PLEASE READ FIRST!

I've now been blogging here since 2007! ...Wow, has it been that long already?! Over the years, I've covered a wide array of subjects from scripting, troubleshooting, to the occasional hobby project. I have literally heard from thousands of you over the years with questions or even just offering me a bit of thanks!

Recently, I quit my full-time job and started work on an IT business, Rhythm IT Solutions, helping other IT departments manage their IT environments. We're offering consulting & professional services (Office 365 Migrations, Network Discovery, Firewall Management, etc...) as well as Endpoint Management (AV, Patch Management EDR, Managed Backup, etc...)



If there is something (on my blog or not) that you could use some additional help with, I would LOVE to hear from you! Please feel free to reach out to me using the contact links here or the contact form on Rhythm's website.

For those wondering, I do plan on continuing my work on the blog. So don't worry! There are plenty of Greg Strike posts yet to come! 😊 Thanks for stopping by!

PLEASE READ FIRST!




The following functions require you have Administrative privileges the to computers you are working with. These functions query the DisplayName property of the service, not the name. For instance, for the $DisplayName variable you would pass “Print Spooler” instead of “Spooler”.

I’ve used these functions to query a troublesome service that would die every once in a while. I was able to check the state and initiate a restart on the service if it were to die. The script also would send out an e-mail notifying me the services had stopped.

The following function will initiate a stop on a service and then wait 10 seconds.

Function StopService(){
     param($DisplayName, $Server)

     Write-Host("Stopping '" + $DisplayName + "' service on " + $Server + "...")

     $Filter = "DisplayName='" + $DisplayName + "'"
     $Service = Get-WmiObject -Class Win32_Service -Computer $Server -Filter $Filter

     $Null = $Service.StopService()
     Sleep 10
}

The following function will initiate a start on a service and then wait 10 seconds.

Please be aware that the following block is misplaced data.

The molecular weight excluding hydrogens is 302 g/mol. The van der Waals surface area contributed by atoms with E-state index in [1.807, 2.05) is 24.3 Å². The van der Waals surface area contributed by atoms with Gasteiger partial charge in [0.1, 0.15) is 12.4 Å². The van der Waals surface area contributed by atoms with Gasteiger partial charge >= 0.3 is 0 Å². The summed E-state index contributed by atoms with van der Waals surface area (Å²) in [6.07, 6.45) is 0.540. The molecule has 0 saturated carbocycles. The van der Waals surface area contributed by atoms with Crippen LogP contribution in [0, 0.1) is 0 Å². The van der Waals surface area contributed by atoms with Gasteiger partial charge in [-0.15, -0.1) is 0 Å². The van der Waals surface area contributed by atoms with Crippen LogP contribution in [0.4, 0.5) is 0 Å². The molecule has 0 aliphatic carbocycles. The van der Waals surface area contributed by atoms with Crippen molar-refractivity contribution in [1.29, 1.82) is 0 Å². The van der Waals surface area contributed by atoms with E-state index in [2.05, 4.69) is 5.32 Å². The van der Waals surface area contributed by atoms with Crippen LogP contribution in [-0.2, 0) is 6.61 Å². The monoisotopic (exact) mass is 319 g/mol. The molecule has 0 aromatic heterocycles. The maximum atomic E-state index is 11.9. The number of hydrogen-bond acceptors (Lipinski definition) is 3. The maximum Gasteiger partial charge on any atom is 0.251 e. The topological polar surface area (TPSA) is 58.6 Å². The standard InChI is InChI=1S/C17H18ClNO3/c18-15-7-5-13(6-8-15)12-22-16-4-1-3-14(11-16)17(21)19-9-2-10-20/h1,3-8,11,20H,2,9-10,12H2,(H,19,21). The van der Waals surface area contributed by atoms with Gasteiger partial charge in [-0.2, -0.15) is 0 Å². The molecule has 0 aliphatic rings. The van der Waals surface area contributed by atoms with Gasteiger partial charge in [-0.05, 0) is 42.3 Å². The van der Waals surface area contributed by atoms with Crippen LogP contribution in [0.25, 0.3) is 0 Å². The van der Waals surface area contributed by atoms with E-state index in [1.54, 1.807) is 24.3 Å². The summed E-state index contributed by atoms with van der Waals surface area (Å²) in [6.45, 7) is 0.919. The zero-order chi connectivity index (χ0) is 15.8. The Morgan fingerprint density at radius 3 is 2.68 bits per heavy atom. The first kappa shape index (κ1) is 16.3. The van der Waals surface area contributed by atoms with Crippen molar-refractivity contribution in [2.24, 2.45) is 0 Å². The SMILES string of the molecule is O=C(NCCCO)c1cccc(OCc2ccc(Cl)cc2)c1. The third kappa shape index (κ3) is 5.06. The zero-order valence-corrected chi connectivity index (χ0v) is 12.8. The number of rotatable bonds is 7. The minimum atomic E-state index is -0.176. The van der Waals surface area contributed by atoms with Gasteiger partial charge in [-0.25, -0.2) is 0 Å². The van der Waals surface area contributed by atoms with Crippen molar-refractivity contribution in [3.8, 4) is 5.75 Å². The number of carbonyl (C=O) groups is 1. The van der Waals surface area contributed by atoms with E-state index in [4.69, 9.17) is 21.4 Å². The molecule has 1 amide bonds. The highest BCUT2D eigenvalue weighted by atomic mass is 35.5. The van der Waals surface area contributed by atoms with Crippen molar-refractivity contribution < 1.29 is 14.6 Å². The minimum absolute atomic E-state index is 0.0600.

Function StartService(){
     param($DisplayName, $Server)

     Write-Host("Starting '" + $DisplayName + "' service on " + $Server + "...")    

     $Filter = "DisplayName='" + $DisplayName + "'"
     $Service = Get-WmiObject -Class Win32_Service -Computer $Server -Filter $Filter

     $Null = $Service.StartService()
     Sleep 10
}

The following function will return a System.String of a service’s current state.

Function ServiceState(){
     param($DisplayName, $Server)

     $Filter = "DisplayName='" + $DisplayName + "'"
     $Service = Get-WmiObject -Class Win32_Service -Computer $Server -Filter $Filter
     Return $Service.State
}


PLEASE READ FIRST!

I've now been blogging here since 2007! ...Wow, has it been that long already?! Over the years, I've covered a wide array of subjects from scripting, troubleshooting, to the occasional hobby project. I have literally heard from thousands of you over the years with questions or even just offering me a bit of thanks!

Recently, I quit my full-time job and started work on an IT business, Rhythm IT Solutions, helping other IT departments manage their IT environments. We're offering consulting & professional services (Office 365 Migrations, Network Discovery, Firewall Management, etc...) as well as Endpoint Management (AV, Patch Management EDR, Managed Backup, etc...)



If there is something (on my blog or not) that you could use some additional help with, I would LOVE to hear from you! Please feel free to reach out to me using the contact links here or the contact form on Rhythm's website.

For those wondering, I do plan on continuing my work on the blog. So don't worry! There are plenty of Greg Strike posts yet to come! 😊 Thanks for stopping by!

PLEASE READ FIRST!





Gregory Strike

Husband, father, IT dude & blogger wrapped up into one good looking package.